Conscious: (adj) the state of being awake and aware
In a spirit of candor, I will tell you that it is much easier to discuss pain when it is not your own.
Speaking of it in the abstract does afford an opportunity to be philosophical instead of devastated. So I preface my comments today with that realization.
My son was hit and run by a car and suffered a severe brain trauma which left him in a coma, unconscious.
We stayed with him, we loved him, we prayed for him–even though the doctors felt the prognosis was grim. We were about a month-and-a-half into the experience when I asked a nurse when my son would come out of the coma.
I just wanted her opinion.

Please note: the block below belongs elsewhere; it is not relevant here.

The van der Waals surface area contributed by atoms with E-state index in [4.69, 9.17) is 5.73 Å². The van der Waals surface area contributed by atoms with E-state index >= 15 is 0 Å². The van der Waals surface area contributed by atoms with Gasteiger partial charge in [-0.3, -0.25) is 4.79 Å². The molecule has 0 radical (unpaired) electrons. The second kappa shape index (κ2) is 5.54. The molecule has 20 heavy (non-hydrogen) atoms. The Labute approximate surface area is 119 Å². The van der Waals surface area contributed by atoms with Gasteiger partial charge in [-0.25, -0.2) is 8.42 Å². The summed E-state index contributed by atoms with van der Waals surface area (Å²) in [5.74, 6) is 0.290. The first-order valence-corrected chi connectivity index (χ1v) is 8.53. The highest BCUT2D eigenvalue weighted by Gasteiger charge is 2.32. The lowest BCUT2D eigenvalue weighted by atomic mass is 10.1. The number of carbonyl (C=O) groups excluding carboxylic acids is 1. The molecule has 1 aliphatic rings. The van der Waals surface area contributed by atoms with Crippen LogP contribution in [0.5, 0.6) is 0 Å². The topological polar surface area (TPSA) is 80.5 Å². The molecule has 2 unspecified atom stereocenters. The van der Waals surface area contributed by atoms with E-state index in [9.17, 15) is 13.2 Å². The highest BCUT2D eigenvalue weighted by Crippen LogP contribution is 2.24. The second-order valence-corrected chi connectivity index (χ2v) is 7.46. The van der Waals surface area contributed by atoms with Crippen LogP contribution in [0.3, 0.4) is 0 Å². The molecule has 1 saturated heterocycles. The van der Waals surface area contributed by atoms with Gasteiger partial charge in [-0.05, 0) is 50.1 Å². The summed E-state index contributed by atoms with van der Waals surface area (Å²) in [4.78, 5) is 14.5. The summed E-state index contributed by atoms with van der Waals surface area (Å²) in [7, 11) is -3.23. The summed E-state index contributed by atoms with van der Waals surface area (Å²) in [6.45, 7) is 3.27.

She looked at me, surprised, and said, “I thought you knew. He’s been out of the coma for about a week.”
I was bewildered.
You see, the reason for my confusion was that the young fellow was not responsive, couldn’t communicate and just stared off in the distance.
I assumed there was more work to be done, but the nurse explained that the coma was over and that he was conscious–but the accident had robbed him of skills and brain-power.
After she told me this, I looked at him carefully and realized that he was exhibiting waking and sleeping periods, and that there seemed to be some presence of life–but no conscious effort to reach out of the shell of his body.
It was frightening, debilitating and agonizing.
It is a great gift–to be alive.
It is even a greater bestowal–to be able to hear and receive information.
But we must never forget how blessed we truly are–to be conscious of the world around us, and able to offer a response.
(click the elephant to see what he’s reading!)